Study 6 asked participants to first submerge their arm in ice water for 25 seconds (a time period ostensibly determined by the last participant), then play a game of Tetris for a few minutes that was modified to be either easy or difficult (but not because of the controls this time). Those assigned to play the more difficult version of Tetris also reported more aggressive feelings, and assigned the next subject to submerge their arm for about 30 seconds in the ice water (relative to the 22 second average assignment in the easy group). The final study surveyed regular players about their experiences gaming over the last month and aggressive feelings, again finding that the ratings of content did not predict aggressive self-reported reactions to gaming, but frustrations with playing the game did.
“I’m going to find the developer of this game and kill him for it!”
In summation, then, violent content per se does not appear to make players more aggressive; instead, frustration and losing seem to play a much larger role. It is at this point that my experience as a gamer comes in handy, because such an insight should be readily apparent to anyone who has watched many other people play games. As an ever-expanding library of YouTube rage-quit videos document, a gamer can become immediately enraged by losing at almost any game, regardless of the content (for those of you not in the know, rage-quitting refers to aggressively quitting out of a game following a loss, often accompanied by yelling, frustrating, and broken controllers). I’ve seen people losing their minds over shooters, sports games, card games, board games, and storming off while shouting. Usually such outbursts are short-term affairs – you don’t see that person the next day and notice they’re visibly more aggressive towards others indiscriminately – but the important part is that they almost always occur in response to losses (and usually losses deemed to be unfair, in some sense).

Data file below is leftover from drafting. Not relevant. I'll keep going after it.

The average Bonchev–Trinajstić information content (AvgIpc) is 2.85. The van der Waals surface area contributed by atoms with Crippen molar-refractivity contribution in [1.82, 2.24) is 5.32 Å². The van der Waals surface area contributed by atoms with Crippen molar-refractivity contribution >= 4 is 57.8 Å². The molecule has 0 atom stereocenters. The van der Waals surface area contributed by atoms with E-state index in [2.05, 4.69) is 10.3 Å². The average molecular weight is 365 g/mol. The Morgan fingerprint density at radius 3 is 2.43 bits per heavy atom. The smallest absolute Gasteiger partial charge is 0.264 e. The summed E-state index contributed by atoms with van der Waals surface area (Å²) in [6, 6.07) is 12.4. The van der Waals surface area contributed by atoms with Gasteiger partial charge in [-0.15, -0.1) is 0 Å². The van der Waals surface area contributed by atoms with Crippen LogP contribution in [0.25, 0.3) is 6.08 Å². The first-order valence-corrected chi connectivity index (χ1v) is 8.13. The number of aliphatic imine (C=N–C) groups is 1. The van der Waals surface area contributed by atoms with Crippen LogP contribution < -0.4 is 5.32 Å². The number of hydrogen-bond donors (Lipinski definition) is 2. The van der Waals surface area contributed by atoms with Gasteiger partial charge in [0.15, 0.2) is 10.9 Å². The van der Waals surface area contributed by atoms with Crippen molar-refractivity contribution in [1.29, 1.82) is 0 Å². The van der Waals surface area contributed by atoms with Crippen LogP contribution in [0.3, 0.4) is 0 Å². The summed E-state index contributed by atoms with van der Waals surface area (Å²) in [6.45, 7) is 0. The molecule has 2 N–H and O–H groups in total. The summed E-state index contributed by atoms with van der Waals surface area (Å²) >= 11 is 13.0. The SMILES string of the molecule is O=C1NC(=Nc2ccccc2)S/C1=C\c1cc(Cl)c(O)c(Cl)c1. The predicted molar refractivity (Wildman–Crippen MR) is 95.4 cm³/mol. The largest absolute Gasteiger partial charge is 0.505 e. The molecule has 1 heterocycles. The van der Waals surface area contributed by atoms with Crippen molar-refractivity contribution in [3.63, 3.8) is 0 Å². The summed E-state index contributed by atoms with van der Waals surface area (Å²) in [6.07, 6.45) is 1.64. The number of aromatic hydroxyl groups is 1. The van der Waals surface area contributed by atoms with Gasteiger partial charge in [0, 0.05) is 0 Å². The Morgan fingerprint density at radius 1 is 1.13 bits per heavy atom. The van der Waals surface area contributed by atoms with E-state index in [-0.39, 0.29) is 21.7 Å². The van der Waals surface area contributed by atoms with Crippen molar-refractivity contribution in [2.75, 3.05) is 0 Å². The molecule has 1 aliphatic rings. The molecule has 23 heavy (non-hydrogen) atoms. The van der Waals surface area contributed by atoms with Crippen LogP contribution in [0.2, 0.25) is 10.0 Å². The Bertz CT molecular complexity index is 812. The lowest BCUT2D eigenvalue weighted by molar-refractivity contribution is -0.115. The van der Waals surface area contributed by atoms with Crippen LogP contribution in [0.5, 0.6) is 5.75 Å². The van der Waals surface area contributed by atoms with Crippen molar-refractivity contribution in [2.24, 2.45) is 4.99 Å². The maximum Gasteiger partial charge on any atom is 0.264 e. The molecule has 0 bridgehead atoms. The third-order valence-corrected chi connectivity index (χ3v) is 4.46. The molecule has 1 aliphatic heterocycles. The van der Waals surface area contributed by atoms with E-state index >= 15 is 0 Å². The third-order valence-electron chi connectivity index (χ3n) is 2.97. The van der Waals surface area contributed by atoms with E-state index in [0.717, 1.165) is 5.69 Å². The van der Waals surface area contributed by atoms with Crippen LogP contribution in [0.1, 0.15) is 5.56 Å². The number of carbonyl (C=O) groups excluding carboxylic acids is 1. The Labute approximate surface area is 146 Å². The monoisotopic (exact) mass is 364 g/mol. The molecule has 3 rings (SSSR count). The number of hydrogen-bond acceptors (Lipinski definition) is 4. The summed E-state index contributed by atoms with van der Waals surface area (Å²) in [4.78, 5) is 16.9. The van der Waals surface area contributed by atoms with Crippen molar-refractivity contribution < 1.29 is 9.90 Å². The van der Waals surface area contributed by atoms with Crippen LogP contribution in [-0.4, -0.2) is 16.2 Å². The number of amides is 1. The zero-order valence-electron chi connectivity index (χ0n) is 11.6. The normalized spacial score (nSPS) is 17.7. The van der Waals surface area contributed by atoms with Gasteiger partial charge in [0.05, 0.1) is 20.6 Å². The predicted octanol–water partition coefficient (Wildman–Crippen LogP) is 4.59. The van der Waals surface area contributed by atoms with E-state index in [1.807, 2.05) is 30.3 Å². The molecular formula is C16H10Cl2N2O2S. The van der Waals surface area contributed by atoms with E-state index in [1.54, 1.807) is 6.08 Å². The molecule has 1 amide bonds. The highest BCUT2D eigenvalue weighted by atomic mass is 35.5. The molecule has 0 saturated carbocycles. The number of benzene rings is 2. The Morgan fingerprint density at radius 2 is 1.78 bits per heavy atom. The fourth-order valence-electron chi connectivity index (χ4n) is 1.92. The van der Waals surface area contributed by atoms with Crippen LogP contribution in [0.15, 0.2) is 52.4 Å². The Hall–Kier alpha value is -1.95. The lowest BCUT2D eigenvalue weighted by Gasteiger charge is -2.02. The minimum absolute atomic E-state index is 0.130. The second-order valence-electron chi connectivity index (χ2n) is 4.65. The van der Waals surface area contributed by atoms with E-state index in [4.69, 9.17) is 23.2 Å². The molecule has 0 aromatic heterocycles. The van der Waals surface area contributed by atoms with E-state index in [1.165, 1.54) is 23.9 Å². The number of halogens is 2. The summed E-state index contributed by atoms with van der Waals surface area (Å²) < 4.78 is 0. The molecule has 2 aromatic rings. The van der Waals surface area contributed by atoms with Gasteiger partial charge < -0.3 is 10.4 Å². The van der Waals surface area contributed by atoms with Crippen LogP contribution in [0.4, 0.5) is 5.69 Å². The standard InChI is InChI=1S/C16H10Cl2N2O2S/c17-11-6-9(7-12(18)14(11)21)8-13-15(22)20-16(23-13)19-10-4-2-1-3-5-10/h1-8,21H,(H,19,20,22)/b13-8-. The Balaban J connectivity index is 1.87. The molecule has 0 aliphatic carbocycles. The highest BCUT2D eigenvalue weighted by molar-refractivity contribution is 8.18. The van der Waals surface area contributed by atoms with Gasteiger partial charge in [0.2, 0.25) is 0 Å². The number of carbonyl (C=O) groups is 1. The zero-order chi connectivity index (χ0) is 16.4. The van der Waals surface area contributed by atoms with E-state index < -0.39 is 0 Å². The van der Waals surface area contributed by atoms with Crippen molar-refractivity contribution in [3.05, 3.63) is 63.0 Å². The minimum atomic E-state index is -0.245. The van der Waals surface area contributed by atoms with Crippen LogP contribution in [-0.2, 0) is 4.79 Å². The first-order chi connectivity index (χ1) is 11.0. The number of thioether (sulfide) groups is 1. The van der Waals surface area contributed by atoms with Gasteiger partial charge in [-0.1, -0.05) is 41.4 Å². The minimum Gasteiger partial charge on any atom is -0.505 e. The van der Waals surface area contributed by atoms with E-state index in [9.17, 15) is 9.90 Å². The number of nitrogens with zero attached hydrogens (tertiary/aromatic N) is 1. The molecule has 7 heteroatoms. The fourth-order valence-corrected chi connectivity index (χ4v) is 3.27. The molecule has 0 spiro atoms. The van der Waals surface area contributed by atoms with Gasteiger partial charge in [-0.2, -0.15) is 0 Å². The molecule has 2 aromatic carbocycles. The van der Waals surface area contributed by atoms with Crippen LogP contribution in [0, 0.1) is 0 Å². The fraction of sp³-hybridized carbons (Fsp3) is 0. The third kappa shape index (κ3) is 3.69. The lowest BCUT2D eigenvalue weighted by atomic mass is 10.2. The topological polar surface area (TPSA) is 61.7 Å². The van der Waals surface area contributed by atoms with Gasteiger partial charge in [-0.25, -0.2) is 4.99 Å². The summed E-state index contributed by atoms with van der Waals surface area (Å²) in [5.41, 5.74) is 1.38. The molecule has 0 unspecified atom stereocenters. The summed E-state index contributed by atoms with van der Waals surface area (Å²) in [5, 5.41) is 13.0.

As a final thought, in addition to the introductory analysis and empirical evidence presented here, there are other reasons one might not predict that violent content per se would be related to subsequent aggression even if one wants to hold onto the idea that mere exposure to content is enough to alter future behavior. In this case, most of the themes found within games that have violent content are not violence and aggression as usually envisioned (like The Onion‘s piece on Close Range: the video game about shooting people point blank in the face). Instead, those themes usually focus on the context in which that violence is used: defeating monsters or enemies that threaten the safety of you or others, killing corrupt and dangerous individuals in positions of power, or getting revenge for past wrongs. Those themes are centered more around heroism and self-defense than aggression for the sake of violence. Despite that, I haven’t heard of many research projects examining whether playing such violent games could lead to increased psychological desires to be helpful, or encourage people to take risks to save others from suffering costs.
References: Przybylski, A., Rigby, C., Deci, E., & Ryan, R. (2014). Competent-impeding electronic games and players’ aggressive feelings, thoughts, and behaviors. Journal of Personality & Social Psychology, 16, 441-457.